The European Parliament will vote on the new commission on Wednesday, after a month’s delay. President-elect Ursula von der Leyen wants it to be “geopolitical,” green and cost-effective.
It hasn’t been an easy start for Ursula von der Leyen’s team: The European Parliament rejected three candidates from France, Romania and Hungary, whose governments then had to find replacements. French President Emmanuel Macron was particularly irked by the delay, which he blamed on von der Leyen.
So the new commission was not able to start its work in Brussels as planned on November 1. It is now due to start officially on December 1.
There have also been legal uncertainties since the UK has refused to name a commissioner. British Prime Minister Boris Johnson has said that the UK has to wait until after the general election on December 12. After all, Brexit is due to happen on January 31.
EU lawyers have concluded that Ursula von der Leyen can start her work with 26 commissioners. As one EU diplomat put it, “We’re going ahead as there is no precedence. Brexit is new territory for everybody.” Nonetheless, just in case, the EU did launch legal proceedings against the UK for breaching its treaty obligations; the UK government might eventually have to defend itself before the European Court of Justice. If Brexit does not happen, the UK will still be able to nominate a commissioner for whom von der Leyen will have to find a job.
3 classes of commissioner: 3 + 8 + 15
Ursula von der Leyen’s team has come up with a complex model to allocate tasks in the new commission. The idea is to represent all the interests of the small and big member states, those of the north and of the east, the poor and the rich. It seems that the right balance has been found. Von der Leyen appeared convinced when she presented her concept in September.
She will have three executive vice-presidents: Valdis Dombrokvskis (Latvia), Frans Timmermans (Netherlands) and Margrethe Vestager (Denmark). The latter two both wanted the job of commission president themselves and could be envious that von der Leyen, who has little experience in European affairs, got it instead.
There will be five more vice presidents with imaginatively named portfolios. Margaritis Schinas (Greece), formerly commission spokesperson, will run the “Promoting the European Way of Life” department, which encompasses education, labor and migration. Von der Leyen was forced to rename the portfolio that she initially called “Protecting our European Way of Life” after heavy criticism from the left that it pandered to right-wing populism and was misleading.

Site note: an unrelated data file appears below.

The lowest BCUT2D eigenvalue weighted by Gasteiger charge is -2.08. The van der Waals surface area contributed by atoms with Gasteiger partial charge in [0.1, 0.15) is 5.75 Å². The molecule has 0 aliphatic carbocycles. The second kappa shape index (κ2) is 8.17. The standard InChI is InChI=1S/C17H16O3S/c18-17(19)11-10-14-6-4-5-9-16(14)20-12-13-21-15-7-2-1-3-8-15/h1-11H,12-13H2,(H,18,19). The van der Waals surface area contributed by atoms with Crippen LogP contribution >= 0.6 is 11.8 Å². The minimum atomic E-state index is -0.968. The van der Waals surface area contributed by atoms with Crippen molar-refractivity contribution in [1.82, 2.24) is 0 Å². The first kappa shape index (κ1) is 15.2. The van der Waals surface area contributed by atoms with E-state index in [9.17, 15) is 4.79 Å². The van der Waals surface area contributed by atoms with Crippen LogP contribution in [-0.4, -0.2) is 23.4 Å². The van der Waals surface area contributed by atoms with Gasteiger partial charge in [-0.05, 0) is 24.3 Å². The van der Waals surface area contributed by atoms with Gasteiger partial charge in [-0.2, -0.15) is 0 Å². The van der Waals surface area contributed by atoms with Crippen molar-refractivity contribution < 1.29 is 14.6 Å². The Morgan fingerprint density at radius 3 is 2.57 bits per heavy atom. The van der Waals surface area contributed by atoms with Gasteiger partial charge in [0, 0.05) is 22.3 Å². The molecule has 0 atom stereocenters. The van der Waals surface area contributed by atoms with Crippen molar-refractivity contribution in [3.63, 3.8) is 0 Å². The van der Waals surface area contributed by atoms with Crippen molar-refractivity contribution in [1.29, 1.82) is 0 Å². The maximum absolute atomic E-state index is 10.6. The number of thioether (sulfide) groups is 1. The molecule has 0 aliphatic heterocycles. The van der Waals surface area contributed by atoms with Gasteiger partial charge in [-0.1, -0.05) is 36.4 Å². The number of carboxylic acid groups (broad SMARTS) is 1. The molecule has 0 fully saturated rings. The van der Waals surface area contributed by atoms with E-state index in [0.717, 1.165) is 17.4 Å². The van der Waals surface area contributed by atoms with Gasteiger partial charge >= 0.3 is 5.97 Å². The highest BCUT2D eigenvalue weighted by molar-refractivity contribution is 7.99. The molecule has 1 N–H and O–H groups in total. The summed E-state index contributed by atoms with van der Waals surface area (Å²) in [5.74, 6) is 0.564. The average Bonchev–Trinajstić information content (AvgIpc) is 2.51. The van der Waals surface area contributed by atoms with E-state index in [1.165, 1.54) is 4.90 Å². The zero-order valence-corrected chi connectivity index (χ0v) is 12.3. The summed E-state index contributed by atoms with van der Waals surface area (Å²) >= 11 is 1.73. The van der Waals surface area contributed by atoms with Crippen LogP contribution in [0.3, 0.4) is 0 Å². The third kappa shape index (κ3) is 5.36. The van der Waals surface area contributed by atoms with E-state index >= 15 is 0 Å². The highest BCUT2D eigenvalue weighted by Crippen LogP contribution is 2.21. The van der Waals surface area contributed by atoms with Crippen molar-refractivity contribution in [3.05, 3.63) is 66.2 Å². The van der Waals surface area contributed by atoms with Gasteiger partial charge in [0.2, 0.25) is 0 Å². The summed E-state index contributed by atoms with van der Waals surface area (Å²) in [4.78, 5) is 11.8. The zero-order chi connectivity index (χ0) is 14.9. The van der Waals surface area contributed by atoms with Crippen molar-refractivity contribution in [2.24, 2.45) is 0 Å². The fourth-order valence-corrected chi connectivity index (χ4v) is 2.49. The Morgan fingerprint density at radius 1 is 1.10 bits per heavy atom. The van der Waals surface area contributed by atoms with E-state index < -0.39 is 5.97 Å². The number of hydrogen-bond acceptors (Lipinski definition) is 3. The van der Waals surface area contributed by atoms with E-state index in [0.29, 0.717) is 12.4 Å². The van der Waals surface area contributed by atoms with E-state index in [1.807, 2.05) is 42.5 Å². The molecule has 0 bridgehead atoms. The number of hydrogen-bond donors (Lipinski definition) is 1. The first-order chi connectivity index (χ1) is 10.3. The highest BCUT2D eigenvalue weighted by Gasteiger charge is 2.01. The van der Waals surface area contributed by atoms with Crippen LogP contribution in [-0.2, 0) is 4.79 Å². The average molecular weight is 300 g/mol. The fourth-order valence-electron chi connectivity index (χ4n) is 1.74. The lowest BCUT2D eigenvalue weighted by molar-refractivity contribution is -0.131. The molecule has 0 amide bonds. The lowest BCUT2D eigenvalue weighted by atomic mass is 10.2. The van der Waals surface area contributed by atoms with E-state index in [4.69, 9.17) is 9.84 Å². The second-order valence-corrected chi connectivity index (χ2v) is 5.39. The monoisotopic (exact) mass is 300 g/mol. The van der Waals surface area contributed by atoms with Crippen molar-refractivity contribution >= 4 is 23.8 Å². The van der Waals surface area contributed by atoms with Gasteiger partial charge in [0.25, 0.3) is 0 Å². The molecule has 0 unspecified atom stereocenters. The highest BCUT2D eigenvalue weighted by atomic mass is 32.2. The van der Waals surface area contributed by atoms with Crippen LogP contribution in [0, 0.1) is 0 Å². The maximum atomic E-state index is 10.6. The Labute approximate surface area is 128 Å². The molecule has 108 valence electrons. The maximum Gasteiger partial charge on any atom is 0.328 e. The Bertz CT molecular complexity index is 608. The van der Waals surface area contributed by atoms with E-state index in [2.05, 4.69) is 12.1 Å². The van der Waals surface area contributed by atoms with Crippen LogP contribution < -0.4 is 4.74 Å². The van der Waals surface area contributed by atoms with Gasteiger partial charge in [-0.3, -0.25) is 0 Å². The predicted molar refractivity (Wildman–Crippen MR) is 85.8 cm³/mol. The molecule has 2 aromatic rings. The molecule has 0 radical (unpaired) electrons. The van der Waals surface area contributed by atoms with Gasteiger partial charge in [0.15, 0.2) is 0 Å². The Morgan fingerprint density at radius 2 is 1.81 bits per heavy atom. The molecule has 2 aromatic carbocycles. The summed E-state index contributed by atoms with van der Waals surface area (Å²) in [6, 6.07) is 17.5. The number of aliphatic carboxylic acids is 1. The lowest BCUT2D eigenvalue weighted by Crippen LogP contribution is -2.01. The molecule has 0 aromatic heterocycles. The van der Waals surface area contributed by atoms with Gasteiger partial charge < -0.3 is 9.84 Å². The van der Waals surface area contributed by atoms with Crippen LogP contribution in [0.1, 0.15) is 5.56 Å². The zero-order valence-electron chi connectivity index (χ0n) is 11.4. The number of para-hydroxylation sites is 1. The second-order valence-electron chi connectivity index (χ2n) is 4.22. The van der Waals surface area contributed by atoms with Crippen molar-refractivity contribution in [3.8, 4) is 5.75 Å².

Frans Timmermans will be responsible for the “European Green Deal,” i.e. environment and energy policy, which will be one of the commission’s main focuses. Von der Leyen has said that a new Green Deal for Europe will be announced before her first 100 days in office are up.
Josep Borrell (Spain) will be the commission’s new “foreign minister.” He will be tasked with developing the EU’s defense union, along with designated Commissioner for Neighborhood and Enlargement Oliver Varhelyi (Hungary) and Jutta Urpilainen (Finland), responsible for international partnerships. Varhelyi will have to find a way of reopening EU accession talks with the Western Balkan states, which France has so far vetoed, alongside the Netherlands and Denmark. Urpilainen will build up cooperation with African states, especially in view of trying to stem migration to the EU.
Von der Leyen wrote in her mission letters to the designated commissioners that her commission would work on the basis of collegiality, transparency and speed. She also said that it would be a “geopolitical commission.”
Female but not equal
Von der Leyen was not able to hold an early pledge: delivering gender equality. Nonetheless, the commission is more female than it has ever been, with 12 female commissioners, and she is the first woman to have her job. The new commission will also boast the youngest commissioner ever: Virginijus Sinkevicius, hitherto Lithuania’s minister of economy, has just turned 29. He will be responsible for the “Environment and Oceans,” also one of the main focuses for the next five years.
Known for her tendency to work long hours, von der Leyen wants to break another record: She will reduce accommodation and security costs by sleeping in her office, just as she did as German defense minister. A room on the top floor of the commission’s main Berlaymont building has been refitted with a shower for just this purpose.
On weekends, von der Leyen will do the same as many EU functionaries. She will go home, to her husband near Hanover.